‘Terror is still with us’: Attorney General Garland returns for Oklahoma City bombing anniversary
Attorney General Merrick Garland on Monday returned to the place that has shaped his life in public service, recounting the first horrifying images of the wreckage that once was the Oklahoma City federal building and a confrontation with the evil of domestic terrorism that continues to shadow the nation more than a quarter of century later.
In a visit steeped in symbolism, Garland, who oversaw the prosecution of bomber Timothy McVeigh and accomplice Terry Nichols, marked the 26th anniversary of the of the most deadly domestic assault in U.S. history, offering a stark reminder that the brand of terror unleashed by the bombers is “still with us.”
“It was night, but you would not have known it,” Garland told survivors and officials gathered on the grounds of the downtown memorial. “Bright lights lit the site up as if it were midday. The front of the (Alfred P.) Murrah Building was gone. The parking lot across the street still held cars that had been flattened by the blast.”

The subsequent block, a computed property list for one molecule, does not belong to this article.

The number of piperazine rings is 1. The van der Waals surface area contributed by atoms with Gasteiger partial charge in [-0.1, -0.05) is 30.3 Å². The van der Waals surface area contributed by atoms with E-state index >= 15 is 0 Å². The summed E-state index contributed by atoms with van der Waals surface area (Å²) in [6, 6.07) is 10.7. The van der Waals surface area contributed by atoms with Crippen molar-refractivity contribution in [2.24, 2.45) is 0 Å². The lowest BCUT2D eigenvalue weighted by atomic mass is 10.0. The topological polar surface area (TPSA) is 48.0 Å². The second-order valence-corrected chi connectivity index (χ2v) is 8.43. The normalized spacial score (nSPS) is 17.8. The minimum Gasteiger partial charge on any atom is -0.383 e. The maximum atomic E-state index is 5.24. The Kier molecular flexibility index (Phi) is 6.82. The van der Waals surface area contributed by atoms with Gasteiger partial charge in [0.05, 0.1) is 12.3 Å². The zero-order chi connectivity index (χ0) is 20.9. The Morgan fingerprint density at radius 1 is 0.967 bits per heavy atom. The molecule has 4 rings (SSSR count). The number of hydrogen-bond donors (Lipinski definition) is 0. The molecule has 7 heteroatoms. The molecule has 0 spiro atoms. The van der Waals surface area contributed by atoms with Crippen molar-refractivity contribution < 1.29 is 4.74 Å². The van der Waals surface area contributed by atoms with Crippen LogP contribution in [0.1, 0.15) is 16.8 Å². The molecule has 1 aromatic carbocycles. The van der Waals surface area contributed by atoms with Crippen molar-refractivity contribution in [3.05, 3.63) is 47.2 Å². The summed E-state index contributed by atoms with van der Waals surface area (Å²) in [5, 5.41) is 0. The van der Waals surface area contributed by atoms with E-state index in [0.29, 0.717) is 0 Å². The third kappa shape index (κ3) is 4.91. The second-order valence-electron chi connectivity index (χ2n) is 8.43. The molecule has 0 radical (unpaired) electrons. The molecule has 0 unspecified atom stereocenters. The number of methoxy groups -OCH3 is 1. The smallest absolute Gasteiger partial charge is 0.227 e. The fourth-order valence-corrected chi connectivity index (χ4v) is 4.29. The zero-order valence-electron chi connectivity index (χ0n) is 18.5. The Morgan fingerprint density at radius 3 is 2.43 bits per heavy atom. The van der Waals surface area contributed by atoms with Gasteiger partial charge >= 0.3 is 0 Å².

In this April 24, 1995 photo, an Oklahoma City police car decorated with the words, "We will never forget" and a small American flag sits near the Alfred P. Murrah Federal Building in Oklahoma City. The American terrorist who set the blast killed 168 people, including 19 children. Life changed in the U.S. in its aftermath, with a new attention paid to domestic terrorism and beefed up security at federal buildings around the country. (Photo: Rick Bowmer, AP)
In a halting voice, Garland recalled the army of rescue workers “crawling all over the wreckage.”
“They were sifting through the rubble for survivors and the dead. And everyone was crying,” he said. “At the time, we did not know exactly how many people had died,” an emotional Garland told a crowd. “But we did know that the children’s center, which had been at the front of the building, was gone. Then and there, we made a vow. We promised that we would find the perpetrators, that we would bring them to justice, and that we would do so in a way that honored the Constitution.”
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